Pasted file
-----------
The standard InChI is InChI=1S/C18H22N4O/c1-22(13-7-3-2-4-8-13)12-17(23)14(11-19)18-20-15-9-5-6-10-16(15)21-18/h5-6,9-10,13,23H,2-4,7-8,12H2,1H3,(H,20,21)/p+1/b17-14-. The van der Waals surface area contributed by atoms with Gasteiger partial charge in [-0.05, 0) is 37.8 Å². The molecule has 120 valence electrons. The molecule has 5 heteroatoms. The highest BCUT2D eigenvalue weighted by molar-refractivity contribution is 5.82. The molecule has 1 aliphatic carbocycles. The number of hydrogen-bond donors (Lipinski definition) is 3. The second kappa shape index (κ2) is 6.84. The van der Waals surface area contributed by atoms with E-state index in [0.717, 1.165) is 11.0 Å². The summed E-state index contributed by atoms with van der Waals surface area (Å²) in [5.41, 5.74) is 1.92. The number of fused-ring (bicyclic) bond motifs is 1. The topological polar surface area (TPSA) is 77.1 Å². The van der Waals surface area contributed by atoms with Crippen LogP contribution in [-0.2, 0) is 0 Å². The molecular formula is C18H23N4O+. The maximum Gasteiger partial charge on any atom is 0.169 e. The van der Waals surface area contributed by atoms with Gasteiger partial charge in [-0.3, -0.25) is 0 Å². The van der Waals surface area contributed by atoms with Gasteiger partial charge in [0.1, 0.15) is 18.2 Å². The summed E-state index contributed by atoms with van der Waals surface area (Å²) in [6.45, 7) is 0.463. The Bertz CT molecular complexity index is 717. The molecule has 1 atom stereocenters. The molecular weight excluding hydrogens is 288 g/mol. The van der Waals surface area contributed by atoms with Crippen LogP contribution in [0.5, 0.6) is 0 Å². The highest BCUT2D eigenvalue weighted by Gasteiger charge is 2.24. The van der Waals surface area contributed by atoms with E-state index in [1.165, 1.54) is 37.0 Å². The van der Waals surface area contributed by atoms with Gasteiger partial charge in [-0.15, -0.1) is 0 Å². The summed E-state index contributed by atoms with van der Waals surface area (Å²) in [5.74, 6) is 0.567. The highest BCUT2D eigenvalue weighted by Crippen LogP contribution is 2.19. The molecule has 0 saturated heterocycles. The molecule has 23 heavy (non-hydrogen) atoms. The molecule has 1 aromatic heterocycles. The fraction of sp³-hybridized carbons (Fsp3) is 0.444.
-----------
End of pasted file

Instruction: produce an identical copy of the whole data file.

The standard InChI is InChI=1S/C18H22N4O/c1-22(13-7-3-2-4-8-13)12-17(23)14(11-19)18-20-15-9-5-6-10-16(15)21-18/h5-6,9-10,13,23H,2-4,7-8,12H2,1H3,(H,20,21)/p+1/b17-14-. The van der Waals surface area contributed by atoms with Gasteiger partial charge in [-0.05, 0) is 37.8 Å². The molecule has 120 valence electrons. The molecule has 5 heteroatoms. The highest BCUT2D eigenvalue weighted by molar-refractivity contribution is 5.82. The molecule has 1 aliphatic carbocycles. The number of hydrogen-bond donors (Lipinski definition) is 3. The second kappa shape index (κ2) is 6.84. The van der Waals surface area contributed by atoms with E-state index in [0.717, 1.165) is 11.0 Å². The summed E-state index contributed by atoms with van der Waals surface area (Å²) in [5.41, 5.74) is 1.92. The number of fused-ring (bicyclic) bond motifs is 1. The topological polar surface area (TPSA) is 77.1 Å². The van der Waals surface area contributed by atoms with Crippen LogP contribution in [-0.2, 0) is 0 Å². The molecular formula is C18H23N4O+. The maximum Gasteiger partial charge on any atom is 0.169 e. The van der Waals surface area contributed by atoms with Gasteiger partial charge in [-0.3, -0.25) is 0 Å². The van der Waals surface area contributed by atoms with Gasteiger partial charge in [0.1, 0.15) is 18.2 Å². The summed E-state index contributed by atoms with van der Waals surface area (Å²) in [6.45, 7) is 0.463. The Bertz CT molecular complexity index is 717. The molecule has 1 atom stereocenters. The molecular weight excluding hydrogens is 288 g/mol. The van der Waals surface area contributed by atoms with Crippen LogP contribution in [0.5, 0.6) is 0 Å². The highest BCUT2D eigenvalue weighted by Gasteiger charge is 2.24. The van der Waals surface area contributed by atoms with E-state index in [1.165, 1.54) is 37.0 Å². The van der Waals surface area contributed by atoms with Gasteiger partial charge in [-0.15, -0.1) is 0 Å². The summed E-state index contributed by atoms with van der Waals surface area (Å²) in [5.74, 6) is 0.567. The highest BCUT2D eigenvalue weighted by Crippen LogP contribution is 2.19. The molecule has 0 saturated heterocycles. The molecule has 23 heavy (non-hydrogen) atoms. The molecule has 1 aromatic heterocycles. The fraction of sp³-hybridized carbons (Fsp3) is 0.444.